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Author Topic: Do-it-yourself Escrow with two-factor address utility  (Read 11839 times)
mc_lovin
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December 09, 2012, 05:32:59 PM
 #21

Thank you Casascius for releasing this!  This is a very powerful tool!

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luv2drnkbr
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December 09, 2012, 05:38:27 PM
 #22

Does the procedure you described represent what needs to be done to generate a 2 of 3 multisig key, or is it something that users only need to do until good UI tools for using multisig keys exist in the clients?

Ya no this is an entirely different thing unrelated to multisig

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January 12, 2013, 08:50:23 AM
 #23

Any news about this topic?

NON DO ASSISTENZA PRIVATA - The Rock Trading (ref): A good exchange since 2007. 
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August 30, 2013, 12:17:39 PM
 #24

Can this tool be used without the escrow part?
Just 2 people: payer sends the BTC to some address and they can only be released when payer and payee agree on it.
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August 30, 2013, 05:46:24 PM
 #25

If the Mycelium wallet had this functionality as a payable pro feature how much would you be willing to pay for it?

Mycelium let's you hold your private keys private.
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August 30, 2013, 10:56:42 PM
 #26

Can this tool be used without the escrow part?
Just 2 people: payer sends the BTC to some address and they can only be released when payer and payee agree on it.

Of course - just have either of the two people be the escrow agent.

The only drawback is if the payer and payee fail to agree, the only alternative is nobody gets the funds.  That advantage could be used by the payer to extort something from the payee beyond the goods he has already received.

Companies claiming they got hacked and lost your coins sounds like fraud so perfect it could be called fashionable.  I never believe them.  If I ever experience the misfortune of a real intrusion, I declare I have been honest about the way I have managed the keys in Casascius Coins.  I maintain no ability to recover or reproduce the keys, not even under limitless duress or total intrusion.  Remember that trusting strangers with your coins without any recourse is, as a matter of principle, not a best practice.  Don't keep coins online. Use paper or hardware wallets instead.
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August 30, 2013, 11:57:04 PM
 #27

Can this tool be used without the escrow part?
Just 2 people: payer sends the BTC to some address and they can only be released when payer and payee agree on it.

Of course - just have either of the two people be the escrow agent.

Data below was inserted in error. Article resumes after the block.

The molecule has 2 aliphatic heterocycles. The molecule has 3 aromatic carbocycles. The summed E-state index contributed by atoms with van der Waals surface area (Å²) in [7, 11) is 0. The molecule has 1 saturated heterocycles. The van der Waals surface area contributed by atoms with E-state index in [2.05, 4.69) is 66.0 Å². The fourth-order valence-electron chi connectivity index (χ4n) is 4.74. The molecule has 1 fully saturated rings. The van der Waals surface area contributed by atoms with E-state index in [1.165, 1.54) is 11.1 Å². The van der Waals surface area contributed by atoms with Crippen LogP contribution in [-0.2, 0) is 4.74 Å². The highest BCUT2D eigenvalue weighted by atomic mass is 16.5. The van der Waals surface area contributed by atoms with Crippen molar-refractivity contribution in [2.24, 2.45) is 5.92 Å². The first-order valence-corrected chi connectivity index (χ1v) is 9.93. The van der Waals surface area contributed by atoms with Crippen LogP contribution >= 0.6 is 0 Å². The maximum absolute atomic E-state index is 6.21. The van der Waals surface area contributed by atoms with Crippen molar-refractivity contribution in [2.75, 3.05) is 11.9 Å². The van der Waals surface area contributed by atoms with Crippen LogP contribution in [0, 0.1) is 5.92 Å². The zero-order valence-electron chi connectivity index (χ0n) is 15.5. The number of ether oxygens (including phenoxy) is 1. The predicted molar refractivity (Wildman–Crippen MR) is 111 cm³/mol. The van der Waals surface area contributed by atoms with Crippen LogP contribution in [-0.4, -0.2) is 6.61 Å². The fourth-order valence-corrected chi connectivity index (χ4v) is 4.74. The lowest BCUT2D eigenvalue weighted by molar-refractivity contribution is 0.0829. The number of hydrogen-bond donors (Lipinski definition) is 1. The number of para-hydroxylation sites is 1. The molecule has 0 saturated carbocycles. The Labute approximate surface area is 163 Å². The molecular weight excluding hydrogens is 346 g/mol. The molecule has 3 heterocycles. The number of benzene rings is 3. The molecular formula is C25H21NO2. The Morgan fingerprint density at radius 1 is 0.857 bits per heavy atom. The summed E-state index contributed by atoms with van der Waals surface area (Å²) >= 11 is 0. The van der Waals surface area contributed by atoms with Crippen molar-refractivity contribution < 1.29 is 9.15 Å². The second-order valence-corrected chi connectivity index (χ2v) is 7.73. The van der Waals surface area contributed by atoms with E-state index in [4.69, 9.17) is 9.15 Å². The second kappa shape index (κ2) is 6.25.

The only drawback is if the payer and payee fail to agree, the only alternative is nobody gets the funds.  That advantage could be used by the payer to extort something from the payee beyond the goods he has already received.

If either of the 2 people is the escrow agent, then he will have both Invitation codes and can claim the BTC for himself?
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November 02, 2013, 04:10:49 PM
 #28

If the Mycelium wallet had this functionality as a payable pro feature how much would you be willing to pay for it?

What are your suggested prices?
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November 03, 2013, 05:20:08 AM
 #29

Can this tool be used without the escrow part?
Just 2 people: payer sends the BTC to some address and they can only be released when payer and payee agree on it.

Of course - just have either of the two people be the escrow agent.

The only drawback is if the payer and payee fail to agree, the only alternative is nobody gets the funds.  That advantage could be used by the payer to extort something from the payee beyond the goods he has already received.

If either of the 2 people is the escrow agent, then he will have both Invitation codes and can claim the BTC for himself?

Go to Tools >> Two-Factor Bitcoin Tools >> Key Combiner.

You'll need a fresh empty bitcoin address that you don't care about, as will your trading partner.  You give them your hex public key (found via the address utility), and they give you their hex public key.  You put your hex PRIVATE key in "Input Key 1" and their PUBLIC hex key in Input 2.  Make sure EC Multiplication is checked, which it is by default, and hit combine.  This will generate a bitcoin address at the bottom.  When they put *their private hex key* and *your PUBLIC hex key* in the respective inputs on their software, they will arrive at the same bitcoin address as you did.  You can both verify that the same address was generated.

Then to get the private key of that address you two created, you simple need to enter the private hex key of both your and your partner's address.  So either they give their private key to you, or you give your private key to them.

Voila!  No escrow, but you can both verify the faux-escrow address and know for sure the other party cannot access it.

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